6. Friction: Static and kinetic friction.
7. Work and energy: Work of constant and variable forces. Kinetic energy. Power. Potential energy. Conservative and nonconservative forces. Conservation of mechanical energy.
8. Center of mass and linear momentum: Center of mass. Motion of a system of particles. Linear momentum of a particle and of a system of particles. Newton's second law for a system of particles. Conservation of linear momentum. Elastic and inelastic collisions in one dimension.
9. Rotation I: Angular variables: position, displacement, velocity, acceleration. Rotation with constant angular acceleration. Kinetic energy of rotation. Moment of inertia. Torque. Newton's second law for rotation. Work and rotational kinetic energy.
10. Rotation II: Rolling. Angular momentum of a particle and of a system of particles. Conservation of angular momentum and applications.
11. Equilibrium: Requirements of equilibrium. Examples.
12. Oscillations: Simple harmonic motion. Force law for simple harmonic motion. Energy in simple harmonic motion. Simple pendulum. Physical pendulum.
13. Waves I: Transverse and longitudinal waves. Wave equation Principle of superposition for waves. Interference of waves. Standing waves and resonance.
Teaching Methods
48 hours of lecturing activity
and tutoring activity modules
Teaching is in presence, it could be delivered online or in mixed mode based on the sanitary situation.
.
Didactic interaction methods and techniques in presence and online:
 classroom dialogue requested by the teacher, in presence or via chat
 combination of frontal and interactive teaching with the use of IT tools and different supports (videoprojections and blackboard)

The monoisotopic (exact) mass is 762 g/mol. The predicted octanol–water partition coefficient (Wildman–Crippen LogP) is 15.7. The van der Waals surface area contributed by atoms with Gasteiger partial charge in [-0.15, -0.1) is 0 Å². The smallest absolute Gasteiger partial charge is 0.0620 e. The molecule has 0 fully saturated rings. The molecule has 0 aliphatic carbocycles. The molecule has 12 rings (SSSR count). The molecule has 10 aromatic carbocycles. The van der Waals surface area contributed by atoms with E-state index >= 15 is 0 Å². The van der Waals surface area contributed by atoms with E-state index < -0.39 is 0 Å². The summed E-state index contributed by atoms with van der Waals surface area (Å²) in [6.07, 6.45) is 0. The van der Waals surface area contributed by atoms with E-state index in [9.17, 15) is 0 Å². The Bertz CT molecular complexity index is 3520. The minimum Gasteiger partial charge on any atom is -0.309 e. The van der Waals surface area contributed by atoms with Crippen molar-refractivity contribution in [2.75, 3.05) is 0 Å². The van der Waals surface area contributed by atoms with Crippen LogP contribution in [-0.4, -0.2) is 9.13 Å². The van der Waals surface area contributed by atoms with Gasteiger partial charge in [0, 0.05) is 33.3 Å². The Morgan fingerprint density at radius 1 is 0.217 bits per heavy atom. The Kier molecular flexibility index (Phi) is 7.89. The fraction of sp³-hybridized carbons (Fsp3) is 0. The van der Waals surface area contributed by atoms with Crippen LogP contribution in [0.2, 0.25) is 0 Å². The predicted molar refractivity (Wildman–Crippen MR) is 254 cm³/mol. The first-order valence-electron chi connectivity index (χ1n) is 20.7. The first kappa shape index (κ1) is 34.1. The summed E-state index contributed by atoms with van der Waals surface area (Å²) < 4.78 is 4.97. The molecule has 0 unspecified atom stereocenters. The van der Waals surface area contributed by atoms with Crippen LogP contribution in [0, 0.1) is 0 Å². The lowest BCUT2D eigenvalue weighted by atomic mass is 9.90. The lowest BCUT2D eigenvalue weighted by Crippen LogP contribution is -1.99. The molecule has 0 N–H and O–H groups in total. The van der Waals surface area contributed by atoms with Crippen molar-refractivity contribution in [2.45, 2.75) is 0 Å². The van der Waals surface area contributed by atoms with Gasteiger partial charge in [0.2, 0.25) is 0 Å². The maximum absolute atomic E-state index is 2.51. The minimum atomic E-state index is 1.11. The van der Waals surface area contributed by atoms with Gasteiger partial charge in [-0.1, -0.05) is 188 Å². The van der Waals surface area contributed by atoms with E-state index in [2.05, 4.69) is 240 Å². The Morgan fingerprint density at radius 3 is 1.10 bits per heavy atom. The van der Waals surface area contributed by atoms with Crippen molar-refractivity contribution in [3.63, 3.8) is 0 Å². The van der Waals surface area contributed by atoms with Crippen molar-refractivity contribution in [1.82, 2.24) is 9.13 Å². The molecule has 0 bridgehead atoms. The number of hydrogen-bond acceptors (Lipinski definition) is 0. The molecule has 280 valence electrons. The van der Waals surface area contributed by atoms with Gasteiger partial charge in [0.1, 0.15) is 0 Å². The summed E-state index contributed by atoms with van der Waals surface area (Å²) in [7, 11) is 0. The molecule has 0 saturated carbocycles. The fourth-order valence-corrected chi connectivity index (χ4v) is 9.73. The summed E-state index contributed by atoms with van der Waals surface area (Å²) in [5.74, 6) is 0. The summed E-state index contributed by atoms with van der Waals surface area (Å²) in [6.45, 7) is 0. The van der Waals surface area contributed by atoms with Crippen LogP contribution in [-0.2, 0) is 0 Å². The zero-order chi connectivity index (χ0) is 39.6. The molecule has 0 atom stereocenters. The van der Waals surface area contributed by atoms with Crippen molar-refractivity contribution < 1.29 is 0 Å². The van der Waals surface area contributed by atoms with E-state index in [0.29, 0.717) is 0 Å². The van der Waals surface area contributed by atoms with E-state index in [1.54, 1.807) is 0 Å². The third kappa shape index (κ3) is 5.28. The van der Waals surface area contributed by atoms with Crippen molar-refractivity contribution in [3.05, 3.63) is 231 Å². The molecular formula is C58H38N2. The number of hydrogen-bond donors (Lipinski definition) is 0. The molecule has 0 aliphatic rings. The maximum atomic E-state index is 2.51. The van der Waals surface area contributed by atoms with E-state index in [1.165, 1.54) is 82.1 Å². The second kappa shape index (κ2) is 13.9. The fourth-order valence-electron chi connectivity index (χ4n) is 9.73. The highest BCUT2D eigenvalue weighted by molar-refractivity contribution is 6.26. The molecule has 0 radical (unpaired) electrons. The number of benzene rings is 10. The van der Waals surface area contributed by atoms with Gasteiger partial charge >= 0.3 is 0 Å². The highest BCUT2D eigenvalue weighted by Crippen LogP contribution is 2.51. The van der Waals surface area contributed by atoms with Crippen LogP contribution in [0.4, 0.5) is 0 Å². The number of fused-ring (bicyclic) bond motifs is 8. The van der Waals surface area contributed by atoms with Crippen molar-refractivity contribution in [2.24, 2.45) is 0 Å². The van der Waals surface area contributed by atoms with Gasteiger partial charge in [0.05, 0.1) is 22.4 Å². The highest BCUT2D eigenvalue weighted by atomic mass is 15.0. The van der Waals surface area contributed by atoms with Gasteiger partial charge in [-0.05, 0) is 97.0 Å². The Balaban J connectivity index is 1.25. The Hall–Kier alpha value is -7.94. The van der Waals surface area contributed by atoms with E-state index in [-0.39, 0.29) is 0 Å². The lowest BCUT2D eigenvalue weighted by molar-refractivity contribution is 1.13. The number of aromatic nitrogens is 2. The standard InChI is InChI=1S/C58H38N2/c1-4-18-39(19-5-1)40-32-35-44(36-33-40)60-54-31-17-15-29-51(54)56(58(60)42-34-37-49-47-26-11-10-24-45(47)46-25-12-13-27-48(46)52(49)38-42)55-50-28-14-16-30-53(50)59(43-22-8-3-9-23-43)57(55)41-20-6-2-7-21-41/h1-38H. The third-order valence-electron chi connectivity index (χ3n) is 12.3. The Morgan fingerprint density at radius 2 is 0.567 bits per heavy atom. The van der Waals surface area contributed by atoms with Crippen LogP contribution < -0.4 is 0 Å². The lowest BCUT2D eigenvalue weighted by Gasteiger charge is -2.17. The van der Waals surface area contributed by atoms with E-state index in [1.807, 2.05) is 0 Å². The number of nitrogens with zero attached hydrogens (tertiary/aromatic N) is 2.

Integrative teaching methods and techniques:
 student teacher interaction: Communication by email or meetings on a multimedia platform
 interaction between contents: Video and pdf of the lessons on sites indicated by the teacher
If deemed necessary by the teacher and at the request of the students, it will be possible to do an ongoing test
Verification of learning
To set up the monitoring and evaluation:
 Possible ongoing written test
 Written test and oral exam.
For the criteria for awarding the final grade:
 We shall assign defined grades to the portion of the written test as to the part of oral presentation.
The results of these assessments will determine the overall evaluation of the student.
Texts
D. Haliday, R. Resnick, J. Walker: Fundamentals of Physics, Vol. I. John Wiley & Sons.
R.A. Serway e J.W. Jewett, Jr.: Physics for Scientists and Engineers, Vol. 1. Brooks/Cole Cengage Lerning
Berkeley Physics Course,Ed. McGrawHill, NY
Mechanics by Charles Kittel, et al.
Waves by Frank S. Crawford, Jr.
More Information
During the course tools will be
provided to support teaching
as copies of the files used in the lessons,
examples of test exercises fully carried out,
examples of test exercises with the suggestion of
resolution method, examples of test exercises
without solution.